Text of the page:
Skip to content Skip to footer

Ed Department Says GA District May Have Violated Students’ Rights With Book Bans

The Department of Education’s ruling could have implications for other districts considering book bans.

A row of books sits on shelves in a library.

The Department of Education’s (DOE) Office for Civil Rights (OCR) said in a letter sent on Friday that book bans implemented last year by a school district in Georgia may have violated students’ rights.

OCR recognized that Forsyth County School District, which banned a number of books containing LGBTQ themes and characters of color, was already implementing corrective actions to address the apparent violations. But the office said that additional actions were necessary, including obtaining a better understanding of whether students felt their rights had been violated and giving students resources to make complaints to OCR in the future.

The book bans appeared to violate the Title VI and Title IX protections afforded to students throughout the country, according to the letter from OCR to Forsyth County School District.

In its letter, OCR said that more should be done to ensure that those affected by the book bans had their rights restored.

Requisites for demonstrating that the rights of students have been violated include showing that a district created a hostile environment for students based on race, color, national origin, gender or sex; that officials were aware of the hostile environment that was created; and that authorities took no action in correcting the situation.

The actions — and indeed, inaction — by Forsyth County School District seem to demonstrate that those requisites were met.

In January 2022, the district banned eight titles and placed two titles on a temporary ban in response to complaints from parents over the inclusion of books depicting LGBTQ characters in school libraries. At the time, Superintendent Jeff Bearden claimed that the titles removed were “obviously sexually explicit or pornographic.”

An examination of those titles found that they included “The Bluest Eye,” written by Nobel Prize-winning author Toni Morrison.

Following the book bans, students within the district spoke out at a school board meeting, noting that the bans limited representation of marginalized groups. LGBTQ students and students of color — including Asian American students — said at that meeting that there weren’t enough books for them to relate to. Some of the students said that the banning of books made them feel fearful or unsafe at school.

Ultimately, the district decided to return seven of the eight banned titles to the schools’ library bookshelves.

Sometime between then and the beginning of this year, the complaint to OCR was lodged. Thus far, the identity of that person has not been made public.

The complaint alleged that, even though most of the books were returned, there were still issues that had to be resolved within the school district, as no other actions had been taken to address students’ and parents’ concerns.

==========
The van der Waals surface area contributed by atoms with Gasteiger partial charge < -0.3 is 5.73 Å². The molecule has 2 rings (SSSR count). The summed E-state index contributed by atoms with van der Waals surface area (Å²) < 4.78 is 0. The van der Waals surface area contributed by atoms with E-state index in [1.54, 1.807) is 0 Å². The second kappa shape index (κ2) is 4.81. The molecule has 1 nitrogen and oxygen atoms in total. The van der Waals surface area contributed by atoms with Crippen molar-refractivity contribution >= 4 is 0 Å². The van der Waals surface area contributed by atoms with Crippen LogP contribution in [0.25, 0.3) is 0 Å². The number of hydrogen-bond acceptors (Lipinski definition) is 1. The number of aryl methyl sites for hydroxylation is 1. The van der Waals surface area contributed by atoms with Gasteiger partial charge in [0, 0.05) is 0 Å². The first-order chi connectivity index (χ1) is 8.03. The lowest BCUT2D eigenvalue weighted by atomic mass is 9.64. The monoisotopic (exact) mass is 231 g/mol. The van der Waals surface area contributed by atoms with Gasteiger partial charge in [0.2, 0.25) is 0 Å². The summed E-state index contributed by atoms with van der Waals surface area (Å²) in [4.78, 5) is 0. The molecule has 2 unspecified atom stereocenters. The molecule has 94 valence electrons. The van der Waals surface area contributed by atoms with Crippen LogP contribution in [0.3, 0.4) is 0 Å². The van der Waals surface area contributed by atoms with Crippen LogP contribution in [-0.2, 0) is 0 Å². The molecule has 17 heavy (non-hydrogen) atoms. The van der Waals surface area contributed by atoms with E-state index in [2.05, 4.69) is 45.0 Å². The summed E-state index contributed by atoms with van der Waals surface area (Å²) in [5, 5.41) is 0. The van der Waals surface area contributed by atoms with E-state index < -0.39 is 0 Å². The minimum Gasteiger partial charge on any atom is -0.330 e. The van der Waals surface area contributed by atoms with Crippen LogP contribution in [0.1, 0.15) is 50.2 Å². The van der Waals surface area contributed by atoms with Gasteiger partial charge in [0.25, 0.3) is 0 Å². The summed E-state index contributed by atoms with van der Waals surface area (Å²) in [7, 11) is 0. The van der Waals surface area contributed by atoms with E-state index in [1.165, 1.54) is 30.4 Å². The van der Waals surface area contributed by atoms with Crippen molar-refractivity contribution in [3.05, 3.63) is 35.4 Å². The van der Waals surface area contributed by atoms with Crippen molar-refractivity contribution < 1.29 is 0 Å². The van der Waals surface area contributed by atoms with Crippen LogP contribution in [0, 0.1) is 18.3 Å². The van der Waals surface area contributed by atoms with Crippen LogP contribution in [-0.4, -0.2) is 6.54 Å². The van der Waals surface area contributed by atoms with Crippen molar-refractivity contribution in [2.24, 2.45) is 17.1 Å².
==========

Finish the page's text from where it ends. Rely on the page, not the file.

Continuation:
“District witnesses reported to OCR that the District has not taken steps to address with students the impact of the book removals,” the letter from OCR said. “In light of these communications and actions, OCR is concerned a hostile environment may have arisen that the District needed to ameliorate.”

The district must take corrective actions, outlined under a resolution agreement that the district has agreed to, OCR said in its letter.

The district must, for example, post a formal statement, made available to middle and high school students, that explains its original decision-making standard for the books it banned last year. That statement needs to include “an acknowledgment that the environment surrounding removal of books may have impacted students,” OCR said.

The district is required to provide students with instruction on how they can file complaints in the future if they feel that they are not being treated fairly under the law. It must also provide access to the proper online forms for doing so.

The district will also administer a “school climate survey” in the next academic school year to allow students to answer questions regarding their civil rights.

EveryLibrary, a library advocacy group, championed the agreement between OCR and Forsyth County School District.

“The Office for Civil Rights’ findings in this matter are clear,” the organization said in a statement. “Forsyth County School District violated the civil rights of both racial and sexual minorities in removing the books from the school library.”

The decision could also have implications for districts in other parts of the country that try to impose similar book bans, said University of California School of Education professor Bruce Fuller in an interview with The Washington Post.

“When students are struggling with these issues of identity, and you ban books that are speaking to these kids, that does appear to violate the spirit of the letter of the civil rights law,” Fuller said.

It takes longer to read this sentence than it does to support our work.

We have 1 day left to raise the $27,000 needed to meet Truthout‘s basic publishing costs this month. Will you take a few seconds to donate and give us a much-needed boost?

We know you are deeply committed to the issues that matter, and you count on us to bring you trustworthy reporting and comprehensive analysis on the real issues facing our country and the world. And as a nonprofit newsroom supported by reader donations, we’re counting on you too. If you believe in the importance of an independent, free media, please make a tax-deductible donation today!